Apple has "Finder" and "Spotlight Search." Windows offers "Search Computer." Google, well, you "Google." But when you need to find items in your online apps, where do you turn?
The first place: the familiar search bar. Almost every app offers it. But sometimes if your search is too simple, you'll find yourself wading through tons of irrelevant results.
Don't waste your time. Instead, quickly find exactly what you need by using your favorite apps' hidden or advanced search features.
Trello, Slack, Evernote, Facebook, Twitter, Gmail, Google, LinkedIn--and other apps--all offer ways to search that go far beyond just typing a phrase in the search box. Here are the search tips you should commit to memory to get to your photos, tasks, messages, reminders, and notes faster.
How to Search Inside:
Trello Search Tips
Trello is one of our go-to tools for storing and organizing all kinds of information. We use it at Zapier for managing projects, brainstorming ideas, collecting notes, and more. With so much daily usage from a team of 50 people, however, it's easy for information to get lost or buried in Trello's cards and boards. Thankfully, there are several ways to search with precision in Trello.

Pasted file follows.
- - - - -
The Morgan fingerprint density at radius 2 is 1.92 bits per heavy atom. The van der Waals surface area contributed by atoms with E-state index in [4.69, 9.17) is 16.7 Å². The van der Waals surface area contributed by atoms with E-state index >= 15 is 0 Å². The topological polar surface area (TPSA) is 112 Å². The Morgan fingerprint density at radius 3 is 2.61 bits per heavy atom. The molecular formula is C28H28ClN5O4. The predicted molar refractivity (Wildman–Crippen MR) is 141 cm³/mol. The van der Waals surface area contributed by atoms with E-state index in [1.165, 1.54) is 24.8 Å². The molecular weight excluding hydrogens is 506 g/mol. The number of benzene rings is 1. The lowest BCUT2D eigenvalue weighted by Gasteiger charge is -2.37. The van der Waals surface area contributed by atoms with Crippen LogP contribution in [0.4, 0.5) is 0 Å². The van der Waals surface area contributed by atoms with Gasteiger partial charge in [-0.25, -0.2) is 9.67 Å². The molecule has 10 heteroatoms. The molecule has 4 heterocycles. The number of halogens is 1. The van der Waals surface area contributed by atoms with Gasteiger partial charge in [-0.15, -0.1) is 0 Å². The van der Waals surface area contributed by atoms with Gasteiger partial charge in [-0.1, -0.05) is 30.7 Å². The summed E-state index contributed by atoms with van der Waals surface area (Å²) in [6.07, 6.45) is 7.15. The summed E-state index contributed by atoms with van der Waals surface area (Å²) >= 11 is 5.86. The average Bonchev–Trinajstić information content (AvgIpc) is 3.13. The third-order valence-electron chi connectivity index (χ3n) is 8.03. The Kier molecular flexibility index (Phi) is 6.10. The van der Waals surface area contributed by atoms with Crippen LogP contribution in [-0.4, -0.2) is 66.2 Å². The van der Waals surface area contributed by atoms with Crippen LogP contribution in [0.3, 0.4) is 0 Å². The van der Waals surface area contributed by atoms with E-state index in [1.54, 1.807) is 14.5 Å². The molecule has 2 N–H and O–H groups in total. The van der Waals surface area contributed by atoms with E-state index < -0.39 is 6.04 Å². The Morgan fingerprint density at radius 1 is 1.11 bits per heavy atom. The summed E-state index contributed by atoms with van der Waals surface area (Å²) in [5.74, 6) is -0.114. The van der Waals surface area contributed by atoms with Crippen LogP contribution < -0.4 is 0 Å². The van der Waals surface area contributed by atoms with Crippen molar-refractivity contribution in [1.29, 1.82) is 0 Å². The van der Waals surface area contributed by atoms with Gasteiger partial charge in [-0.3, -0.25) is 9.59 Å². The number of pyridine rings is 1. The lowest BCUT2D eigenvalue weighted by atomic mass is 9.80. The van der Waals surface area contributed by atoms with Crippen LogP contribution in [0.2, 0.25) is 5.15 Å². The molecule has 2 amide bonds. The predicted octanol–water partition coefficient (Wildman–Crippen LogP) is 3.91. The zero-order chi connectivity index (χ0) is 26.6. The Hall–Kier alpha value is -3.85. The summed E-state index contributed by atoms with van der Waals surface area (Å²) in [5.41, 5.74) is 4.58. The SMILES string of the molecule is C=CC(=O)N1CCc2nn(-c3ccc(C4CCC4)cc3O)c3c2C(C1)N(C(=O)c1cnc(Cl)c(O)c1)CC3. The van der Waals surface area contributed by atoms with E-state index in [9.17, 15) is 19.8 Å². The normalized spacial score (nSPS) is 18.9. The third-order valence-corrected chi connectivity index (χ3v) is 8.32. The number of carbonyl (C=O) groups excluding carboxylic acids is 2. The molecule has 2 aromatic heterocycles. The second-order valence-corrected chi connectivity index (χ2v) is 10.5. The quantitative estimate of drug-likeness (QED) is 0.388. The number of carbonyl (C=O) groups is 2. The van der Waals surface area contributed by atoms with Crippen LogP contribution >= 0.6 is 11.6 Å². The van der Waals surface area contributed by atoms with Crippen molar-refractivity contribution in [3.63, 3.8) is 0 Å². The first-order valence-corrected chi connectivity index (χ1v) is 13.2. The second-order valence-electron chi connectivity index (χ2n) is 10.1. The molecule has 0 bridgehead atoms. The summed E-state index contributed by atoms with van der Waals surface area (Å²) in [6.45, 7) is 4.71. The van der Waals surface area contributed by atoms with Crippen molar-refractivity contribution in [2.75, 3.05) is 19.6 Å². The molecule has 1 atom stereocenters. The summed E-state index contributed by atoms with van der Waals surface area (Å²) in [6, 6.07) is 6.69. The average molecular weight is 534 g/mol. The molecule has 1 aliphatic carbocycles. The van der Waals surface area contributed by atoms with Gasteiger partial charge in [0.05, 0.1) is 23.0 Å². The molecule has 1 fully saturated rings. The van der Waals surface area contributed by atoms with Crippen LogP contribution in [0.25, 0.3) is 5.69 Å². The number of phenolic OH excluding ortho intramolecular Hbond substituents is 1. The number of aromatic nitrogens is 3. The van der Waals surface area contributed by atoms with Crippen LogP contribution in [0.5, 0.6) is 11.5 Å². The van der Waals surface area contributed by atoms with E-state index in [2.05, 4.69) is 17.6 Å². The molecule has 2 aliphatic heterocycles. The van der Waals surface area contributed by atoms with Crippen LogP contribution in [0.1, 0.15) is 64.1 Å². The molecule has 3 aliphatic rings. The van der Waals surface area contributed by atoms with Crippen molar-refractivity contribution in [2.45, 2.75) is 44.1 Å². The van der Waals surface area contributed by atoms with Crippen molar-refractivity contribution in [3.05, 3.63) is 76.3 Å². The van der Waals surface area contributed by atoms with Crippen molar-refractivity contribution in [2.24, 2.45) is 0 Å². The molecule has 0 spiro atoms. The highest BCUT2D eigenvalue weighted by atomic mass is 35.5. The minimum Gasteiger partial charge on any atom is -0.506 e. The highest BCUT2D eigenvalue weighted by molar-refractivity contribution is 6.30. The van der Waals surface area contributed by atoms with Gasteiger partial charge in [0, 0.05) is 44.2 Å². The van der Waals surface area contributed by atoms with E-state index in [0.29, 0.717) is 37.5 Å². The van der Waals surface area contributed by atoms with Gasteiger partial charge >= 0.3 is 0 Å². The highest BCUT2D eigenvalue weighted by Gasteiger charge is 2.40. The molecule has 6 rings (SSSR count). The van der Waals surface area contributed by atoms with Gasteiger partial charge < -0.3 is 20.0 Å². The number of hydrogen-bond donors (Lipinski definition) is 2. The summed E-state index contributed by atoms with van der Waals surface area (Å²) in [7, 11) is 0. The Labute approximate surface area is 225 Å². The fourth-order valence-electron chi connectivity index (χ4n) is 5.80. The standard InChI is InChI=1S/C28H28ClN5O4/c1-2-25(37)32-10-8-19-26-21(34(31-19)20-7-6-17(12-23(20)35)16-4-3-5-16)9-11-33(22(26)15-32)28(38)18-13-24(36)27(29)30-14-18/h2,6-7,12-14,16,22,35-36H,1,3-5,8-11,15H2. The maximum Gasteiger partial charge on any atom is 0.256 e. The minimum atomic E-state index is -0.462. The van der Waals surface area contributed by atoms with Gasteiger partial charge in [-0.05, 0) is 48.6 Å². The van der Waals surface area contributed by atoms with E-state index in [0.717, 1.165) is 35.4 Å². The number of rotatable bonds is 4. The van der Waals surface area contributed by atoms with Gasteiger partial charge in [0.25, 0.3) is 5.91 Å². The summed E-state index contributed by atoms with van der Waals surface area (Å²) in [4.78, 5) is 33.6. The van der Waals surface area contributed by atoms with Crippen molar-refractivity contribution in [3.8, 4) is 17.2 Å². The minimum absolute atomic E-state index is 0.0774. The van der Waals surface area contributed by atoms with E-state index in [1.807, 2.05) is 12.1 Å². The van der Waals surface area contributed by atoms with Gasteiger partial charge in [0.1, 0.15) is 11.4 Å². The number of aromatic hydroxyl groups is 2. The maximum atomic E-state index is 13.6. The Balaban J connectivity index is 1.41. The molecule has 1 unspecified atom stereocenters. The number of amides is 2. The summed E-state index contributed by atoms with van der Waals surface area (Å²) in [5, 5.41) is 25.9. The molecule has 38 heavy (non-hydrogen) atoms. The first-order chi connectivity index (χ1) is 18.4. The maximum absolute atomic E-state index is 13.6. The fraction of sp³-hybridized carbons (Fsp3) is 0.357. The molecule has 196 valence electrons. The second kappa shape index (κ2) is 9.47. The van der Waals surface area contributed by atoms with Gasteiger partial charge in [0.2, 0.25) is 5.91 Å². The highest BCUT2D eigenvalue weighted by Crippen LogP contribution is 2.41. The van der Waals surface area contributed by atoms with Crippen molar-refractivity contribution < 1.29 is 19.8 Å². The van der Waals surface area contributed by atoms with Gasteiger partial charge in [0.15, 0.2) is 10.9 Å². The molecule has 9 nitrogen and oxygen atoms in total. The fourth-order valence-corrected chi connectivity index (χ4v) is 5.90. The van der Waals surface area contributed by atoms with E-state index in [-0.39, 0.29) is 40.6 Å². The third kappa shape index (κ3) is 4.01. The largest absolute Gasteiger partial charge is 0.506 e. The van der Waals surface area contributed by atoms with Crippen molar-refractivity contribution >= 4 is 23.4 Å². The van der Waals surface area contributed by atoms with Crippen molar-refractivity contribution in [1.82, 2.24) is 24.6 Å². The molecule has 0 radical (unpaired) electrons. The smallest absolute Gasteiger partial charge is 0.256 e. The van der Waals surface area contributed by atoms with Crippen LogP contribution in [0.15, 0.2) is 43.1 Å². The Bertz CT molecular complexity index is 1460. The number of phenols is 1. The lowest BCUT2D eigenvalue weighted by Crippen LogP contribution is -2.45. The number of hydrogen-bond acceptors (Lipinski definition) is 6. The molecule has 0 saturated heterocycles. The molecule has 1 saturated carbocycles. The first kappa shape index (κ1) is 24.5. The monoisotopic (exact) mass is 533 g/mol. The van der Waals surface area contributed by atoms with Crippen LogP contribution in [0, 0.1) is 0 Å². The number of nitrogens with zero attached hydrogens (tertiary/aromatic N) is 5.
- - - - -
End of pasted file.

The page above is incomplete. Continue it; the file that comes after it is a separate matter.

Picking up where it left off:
Jump to the search box with the
/ keyboard shortcut: Press the forward slash key
/ to quickly open the search box.
Use Trello's search operators: Just like Google Search offers operators that help narrow down search queries, Trello lets you use special characters or words to refine your search.
@ - Use the
@sign before a name to find cards assigned to a specific member. Trello suggests members when you start typing
@in the search box. Use
@meto find only the cards that you're assigned to.
board: - By default, Trello searches across all your boards. To search within one specific board, add
board:before the name of your board, such as "board:zapier."
is:starred - This operator restricts your search to only your starred boards.
list: - Add this before the name of a list to only search cards within that list. For example,
label: - Use this to search by label, color, or name. For example,